Multiple studies have shown differences in biological communities inside versus outside of the various features in the Gulf of Mexico. Higher standing stocks of zooplankton and micronekton were found in cold-core features than in both the Loop Current and the Loop Current Eddies.[19] However, no difference in the abundance of euphausiids, planktonic shrimp-like marine crustaceans, was found between areas of upwelling and warm-core eddies,[20] but in 2004 the hyperiid abundance was found to be lower within Loop Current Eddies as opposed to outside.[21] Concurrently, it was found that nutrient (nitrate) levels were low above 100 meters within warm-core eddies, while nitrate levels were high within cold features.[22][23] Low standing stock of chlorophyll, primary production, and zooplankton biomass was found to be low in LCEs.[24]

Low chlorophyll concentrations and primary production are likely a result of low nutrients levels, as many planktonic species require nitrate and other nutrients to survive. In turn, low primary production could be one cause of heterotrophic (organism-eating, as opposed to photosynthetic) species abundances being low inside the Loop Current and Loop Current Eddies. Alternatively, temperature may play a role for low abundances of both communities: Atlantic Blue Fin Tuna have developed behavioral patterns of avoiding the high temperatures associated with warm-core features, such as the Loop Current and Loop Current Eddies, in the Gulf of Mexico.[25] It is possible, also, that planktonic species likewise avoid the higher temperatures in these features.

See also

References

  1. ^ Perez-Brunius, Paula; Candela, Julio; Garcia-Carrillo, Paula; Furey, Heather; Bower, Amy; Hamilton, Peter; and Leben, Robert. (March 2018). "Dominant Circulation Patterns of the Deep Gulf of Mexico." Journal of Physical Oceanography. American Meteorological Society. 48(3):511. https://doi.org/10.1175/JPO-D-17-0140.1 AMS website Retrieved 27 August 2018.
  2. ^ Johns, W; Townsend, T.; Fratantoni, D.; Wilson, W. (2002). "On the Atlantic Inflow to the Caribbean Sea". Deep-Sea Research Part I: Oceanographic Research Papers. 49 (2): 211–243. Bibcode:2002DSRI...49..211J. doi:10.1016/s0967-0637(01)00041-3.
  3. ^ Gordon, A (1967). "Circulation of the Caribbean Sea". Journal of Geophysical Research. 72 (24): 6207–6223. Bibcode:1967JGR....72.6207G. CiteSeerX 10.1.1.602.8012. doi:10.1029/jz072i024p06207.
  4. ^ Sturges, W; Leben, R (2000). "Frequency of Ring Separations from the Loop Current in the Gulf of Mexico: A Revised Estimate". Journal of Physical Oceanography. 30 (7): 1814–1819. Bibcode:2000JPO....30.1814S. doi:10.1175/1520-0485(2000)030<1814:forsft>2.0.co;2.
  5. ^ Oey, L; Ezer, T.; Lee, H. (2005). Rings and Related Circulation in the Gulf of Mexico: A Review of Numerical Models and Future Challenges. Geophysical Monograph Series. 161. pp. 31–56. Bibcode:2005GMS...161...31O. CiteSeerX 10.1.1.482.5991. doi:10.1029/161gm04. ISBN 9781118666166.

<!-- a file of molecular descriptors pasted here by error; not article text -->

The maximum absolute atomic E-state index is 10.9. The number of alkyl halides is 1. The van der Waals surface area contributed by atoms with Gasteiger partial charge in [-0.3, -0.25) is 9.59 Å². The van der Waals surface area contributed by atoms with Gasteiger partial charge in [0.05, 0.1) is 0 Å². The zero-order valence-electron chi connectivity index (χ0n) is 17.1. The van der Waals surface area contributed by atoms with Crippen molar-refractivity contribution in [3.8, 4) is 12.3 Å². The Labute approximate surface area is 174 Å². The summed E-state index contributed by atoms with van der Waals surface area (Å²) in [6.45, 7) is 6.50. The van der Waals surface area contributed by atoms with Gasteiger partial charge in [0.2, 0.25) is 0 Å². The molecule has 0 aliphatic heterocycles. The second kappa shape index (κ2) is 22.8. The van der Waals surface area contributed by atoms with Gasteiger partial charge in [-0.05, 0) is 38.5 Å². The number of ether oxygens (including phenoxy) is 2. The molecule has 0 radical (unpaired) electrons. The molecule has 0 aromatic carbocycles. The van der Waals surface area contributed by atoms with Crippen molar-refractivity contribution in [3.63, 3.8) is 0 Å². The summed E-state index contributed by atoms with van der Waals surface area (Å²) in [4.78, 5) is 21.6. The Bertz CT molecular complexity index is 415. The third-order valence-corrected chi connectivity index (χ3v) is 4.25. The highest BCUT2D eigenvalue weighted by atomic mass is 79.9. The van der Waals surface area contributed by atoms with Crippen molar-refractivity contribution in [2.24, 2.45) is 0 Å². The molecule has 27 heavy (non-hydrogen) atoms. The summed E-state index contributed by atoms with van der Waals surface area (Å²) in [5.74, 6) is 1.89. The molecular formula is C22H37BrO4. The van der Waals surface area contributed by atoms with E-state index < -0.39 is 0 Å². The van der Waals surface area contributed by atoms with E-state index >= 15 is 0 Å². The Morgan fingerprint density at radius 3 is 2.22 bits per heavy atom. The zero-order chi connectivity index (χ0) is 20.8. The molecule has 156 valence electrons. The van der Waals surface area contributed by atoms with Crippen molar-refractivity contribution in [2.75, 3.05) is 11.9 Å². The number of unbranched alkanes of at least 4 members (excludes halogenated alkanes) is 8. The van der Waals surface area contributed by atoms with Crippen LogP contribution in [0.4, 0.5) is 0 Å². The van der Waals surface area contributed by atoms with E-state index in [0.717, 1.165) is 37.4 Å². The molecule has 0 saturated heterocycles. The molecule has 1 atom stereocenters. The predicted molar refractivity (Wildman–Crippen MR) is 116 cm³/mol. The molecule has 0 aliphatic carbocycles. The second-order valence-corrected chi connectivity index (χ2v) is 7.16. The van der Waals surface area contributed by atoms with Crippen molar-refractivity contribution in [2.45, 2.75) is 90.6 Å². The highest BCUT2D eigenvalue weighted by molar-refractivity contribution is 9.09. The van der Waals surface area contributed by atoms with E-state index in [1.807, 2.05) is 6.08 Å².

6. ^ Mooers, C (1998). Intra-Americas Circulation. The Sea, The Global Coastal Ocean, Regional Studies and Syntheses. John Wiley and Sons. pp. 183–208.
  7. ^ Oey, L; Ezer, T.; Lee, H. (2005). Rings and Related Circulation in the Gulf of Mexico: A Review of Numerical Models and Future Challenges. Geophysical Monograph Series. 161. pp. 31–56. Bibcode:2005GMS...161...31O. CiteSeerX 10.1.1.482.5991. doi:10.1029/161gm04. ISBN 9781118666166.
  8. ^ "CU-Boulder Researchers Chart Hurricane Rita Through Gulf Of Mexico accessed 8 Jan. 2012". Archived from the original on 2013-05-27. Retrieved 2012-01-08.
  9. ^ Jaimes, B; Shay, L. (2009). "Mixed Layer Cooling in Mesoscale Oceanic Eddies during Hurricanes Katrina and Rita". Monthly Weather Review. 137 (12): 4188–4207. Bibcode:2009MWRv..137.4188J. doi:10.1175/2009mwr2849.1.
  10. ^ DeMaria, M; Kaplan, J. (1994). "Sea Surface Temperatures and the Maximum Intensity of Atlantic Tropical Cyclones". Journal of Climate. 7 (9): 1324–1334. Bibcode:1994JCli....7.1324D. doi:10.1175/1520-0442(1994)007<1324:sstatm>2.0.co;2.
  11. ^ Shay, L; Goni, G.; Black, P. (2000). "Effects of a Warm Oceanic Feature on Hurricane Opal". Monthly Weather Review. 128 (5): 1366–1383. Bibcode:2000MWRv..128.1366S. doi:10.1175/1520-0493(2000)128<1366:eoawof>2.0.co;2.
  12. ^ http://www.weather.gov/storms/wilma/wilma_trak_lg.jpg
  13. ^ Shay, L; Goni, G.; Black, P. (2000). "Effects of a Warm Oceanic Feature on Hurricane Opal". Monthly Weather Review. 128 (5): 1366–1383. Bibcode:2000MWRv..128.1366S. doi:10.1175/1520-0493(2000)128<1366:eoawof>2.0.co;2.
  14. ^ "Gustav headed for current that fuels big storms". 2008-08-29. Retrieved 2008-09-01.
  15. ^ "Loop Current could generate a powerful Hurricane Gustav". 2008-08-30. Archived from the original on 2008-08-31. Retrieved 2008-09-01.
  16. ^ Emanuel, K (1999). "Thermodynamic Control of Hurricane Intensity". Nature. 401 (6754): 665–669. Bibcode:1999Natur.401..665E. doi:10.1038/44326.